Has Digitalization Made Talent Hunting Difficult?

We always come across that in the media as news, interviews, or social media posts. We read research results on the subject and, articles written by experts are published. Companies have struggled to find talented people in recent years and therefore see their development and sustainability at stake.

Honestly, it doesn’t sound convincing to me at all!

Talent hunting has become one of the most important problems of the digital age. An atmosphere is created as if digitalization and, if we evaluate it more broadly, the levels reached by digital transformation have been achieved by the ‘pool of talents’. Has there ever been another period of initiatives in world history that have grown so widespread, exponentially, and have a global impact?

There has never been another period that offered such opportunities and potential to talents. Some management consulting companies (the first to raise the issue of talent shortage is obvious), probably due to the difficulty of finding a new product to offer, so to speak, opened a pandora’s box with the ingenious invention of talented business development team members. As a result, a multi-billion dollar market has emerged. Everyone is on the hunt for talent!

When we review the employment studies of large institutions in the years when information technologies were used much less (for example, in the 1980s and a little more in the 1990s), we see that they conveniently attracted talented and potential candidates.

I claim that in the 90s when I started my working life, the employees were better trained. They also provided a higher level of service compared to today. Today, I feel sorry for the employees who receive forced training. (I am expressing my observations since I have had training experiences in the different mediums recently.) With the digital age, the preferences of senior management have changed; some western companies first creating products and then marketing them as a mandatory menu.

To give an example from the banking sector, which is my profession, the inspection boards and MT (management trainee) programs, which have pool functions for middle and senior managers, have been emptied and turned into a showpiece. However, how well the banks were raising executive candidates from these two sources.

When I observe some banks now, they have been transformed into a group of employees with ultralow technical / service quality. The wages have reached such a low level that the young person who has graduated from a university may be undecided whether to go to the bank and work at a GSM dealership. It’s hard to believe, but there can be transitions between the two sectors. We cannot explain this only with unemployment. When we ask top managers, the responses are ready: digital competition is very tough, costly, and destructive, so we need to keep the salary budget of our employees low.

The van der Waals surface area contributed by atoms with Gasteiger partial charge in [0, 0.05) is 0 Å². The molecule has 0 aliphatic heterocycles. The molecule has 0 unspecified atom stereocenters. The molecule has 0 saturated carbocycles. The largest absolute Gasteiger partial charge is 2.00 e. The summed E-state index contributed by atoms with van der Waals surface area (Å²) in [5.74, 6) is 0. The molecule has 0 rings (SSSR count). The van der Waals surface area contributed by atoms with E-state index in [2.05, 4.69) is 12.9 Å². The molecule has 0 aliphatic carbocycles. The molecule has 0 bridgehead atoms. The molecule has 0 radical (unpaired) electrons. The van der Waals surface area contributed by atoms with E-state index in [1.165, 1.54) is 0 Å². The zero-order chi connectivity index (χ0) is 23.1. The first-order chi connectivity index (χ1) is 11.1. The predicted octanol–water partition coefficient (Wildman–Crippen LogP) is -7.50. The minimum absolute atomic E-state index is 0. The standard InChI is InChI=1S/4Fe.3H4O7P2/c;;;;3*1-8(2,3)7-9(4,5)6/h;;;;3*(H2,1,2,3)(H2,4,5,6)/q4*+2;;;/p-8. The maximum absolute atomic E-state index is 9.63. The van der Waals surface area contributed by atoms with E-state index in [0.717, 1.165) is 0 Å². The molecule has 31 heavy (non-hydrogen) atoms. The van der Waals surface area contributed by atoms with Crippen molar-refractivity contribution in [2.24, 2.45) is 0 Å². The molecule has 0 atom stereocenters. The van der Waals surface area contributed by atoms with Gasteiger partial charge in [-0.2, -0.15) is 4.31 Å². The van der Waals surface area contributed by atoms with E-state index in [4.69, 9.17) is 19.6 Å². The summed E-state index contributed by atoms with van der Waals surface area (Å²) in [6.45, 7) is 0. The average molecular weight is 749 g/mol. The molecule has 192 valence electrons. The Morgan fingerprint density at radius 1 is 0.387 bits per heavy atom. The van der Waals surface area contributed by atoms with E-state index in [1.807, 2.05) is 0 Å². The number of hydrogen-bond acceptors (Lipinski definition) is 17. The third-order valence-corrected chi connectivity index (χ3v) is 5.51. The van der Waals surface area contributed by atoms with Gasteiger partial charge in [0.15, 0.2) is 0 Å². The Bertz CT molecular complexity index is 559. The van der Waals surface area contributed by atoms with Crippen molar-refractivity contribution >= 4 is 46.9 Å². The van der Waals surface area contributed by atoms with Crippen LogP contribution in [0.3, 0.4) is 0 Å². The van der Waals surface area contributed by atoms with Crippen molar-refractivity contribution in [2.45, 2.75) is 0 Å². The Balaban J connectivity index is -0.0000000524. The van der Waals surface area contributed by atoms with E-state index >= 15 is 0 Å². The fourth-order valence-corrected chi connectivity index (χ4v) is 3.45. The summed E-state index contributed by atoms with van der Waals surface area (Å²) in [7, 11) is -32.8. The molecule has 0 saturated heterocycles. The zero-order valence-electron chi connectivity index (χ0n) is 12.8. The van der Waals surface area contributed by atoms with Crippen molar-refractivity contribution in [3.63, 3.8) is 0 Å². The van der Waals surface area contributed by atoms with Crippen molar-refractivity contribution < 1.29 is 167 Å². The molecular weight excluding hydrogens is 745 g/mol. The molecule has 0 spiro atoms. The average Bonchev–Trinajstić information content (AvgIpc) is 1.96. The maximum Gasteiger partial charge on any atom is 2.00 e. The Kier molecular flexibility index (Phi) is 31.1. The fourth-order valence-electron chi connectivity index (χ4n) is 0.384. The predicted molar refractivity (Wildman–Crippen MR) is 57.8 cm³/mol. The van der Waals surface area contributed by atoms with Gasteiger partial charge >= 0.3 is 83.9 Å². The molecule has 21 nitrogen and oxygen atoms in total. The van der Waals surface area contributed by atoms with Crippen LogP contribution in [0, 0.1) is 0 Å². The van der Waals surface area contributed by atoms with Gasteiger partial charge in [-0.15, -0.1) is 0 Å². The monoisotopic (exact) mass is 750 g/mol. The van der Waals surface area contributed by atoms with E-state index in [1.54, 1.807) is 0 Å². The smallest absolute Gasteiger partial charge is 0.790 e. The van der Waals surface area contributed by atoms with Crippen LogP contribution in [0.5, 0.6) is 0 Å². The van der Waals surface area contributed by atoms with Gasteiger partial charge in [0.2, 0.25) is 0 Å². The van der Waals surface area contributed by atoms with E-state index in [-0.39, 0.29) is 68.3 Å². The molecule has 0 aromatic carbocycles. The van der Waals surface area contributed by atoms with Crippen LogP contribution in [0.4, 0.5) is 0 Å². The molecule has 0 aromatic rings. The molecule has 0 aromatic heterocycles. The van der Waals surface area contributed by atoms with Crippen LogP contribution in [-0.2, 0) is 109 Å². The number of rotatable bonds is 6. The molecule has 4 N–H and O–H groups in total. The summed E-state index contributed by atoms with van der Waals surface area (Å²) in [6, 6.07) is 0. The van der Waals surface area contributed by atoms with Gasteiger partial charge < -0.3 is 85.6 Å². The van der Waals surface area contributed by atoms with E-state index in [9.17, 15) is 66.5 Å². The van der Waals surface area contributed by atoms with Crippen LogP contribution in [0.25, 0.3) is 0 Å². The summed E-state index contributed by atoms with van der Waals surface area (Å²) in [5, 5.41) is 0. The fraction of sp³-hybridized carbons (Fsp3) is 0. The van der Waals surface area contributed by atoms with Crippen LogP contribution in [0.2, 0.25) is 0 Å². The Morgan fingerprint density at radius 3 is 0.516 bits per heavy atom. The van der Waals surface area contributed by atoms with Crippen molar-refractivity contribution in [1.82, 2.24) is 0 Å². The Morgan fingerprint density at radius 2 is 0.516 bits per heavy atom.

Still, some visionary top managers have caught the crux of the business in the sector and are aware of what will happen. For this reason, they act with the awareness that human value is fundamental and that information technologies are a support force for businesses and employees.

A corporate culture that has no genuine respect for human value does not internalize the humane approach, and cannot develop the harmony and solidarity of people with information technologies in digital transformation processes may initially ‘hunt’ some talents. But then become helpless when these talents are ‘hunted’ by other companies.

The fact that companies reach a value of 2 trillion USD and allocate tens of millions of dollars a year to Human Resources units does not change the perspective of senior management. How about the Google company news in the media last week: the decision to reduce employees’ salaries who want to continue working remotely by 25%… Or what about Apple, which raided an employee’s home with its security team and copied the information on his computer and cell phone as evidence?

Without putting sincerity and trust based on the vision, mission, and values, it seems that these things will continue in the form of deceiving each other.

In today’s digital competition, companies can hardly survive without an advanced information technology infrastructure in line with the business resources, but those who do not rely on harmonious human values seem to have no chance in this regard.

Companies that succeed in digitalization cannot achieve digital transformation to a large extent. The reason is what we have emphasized above about human value!

Bulent Hasanefendioglu

Head of Consultancy, TDG Global

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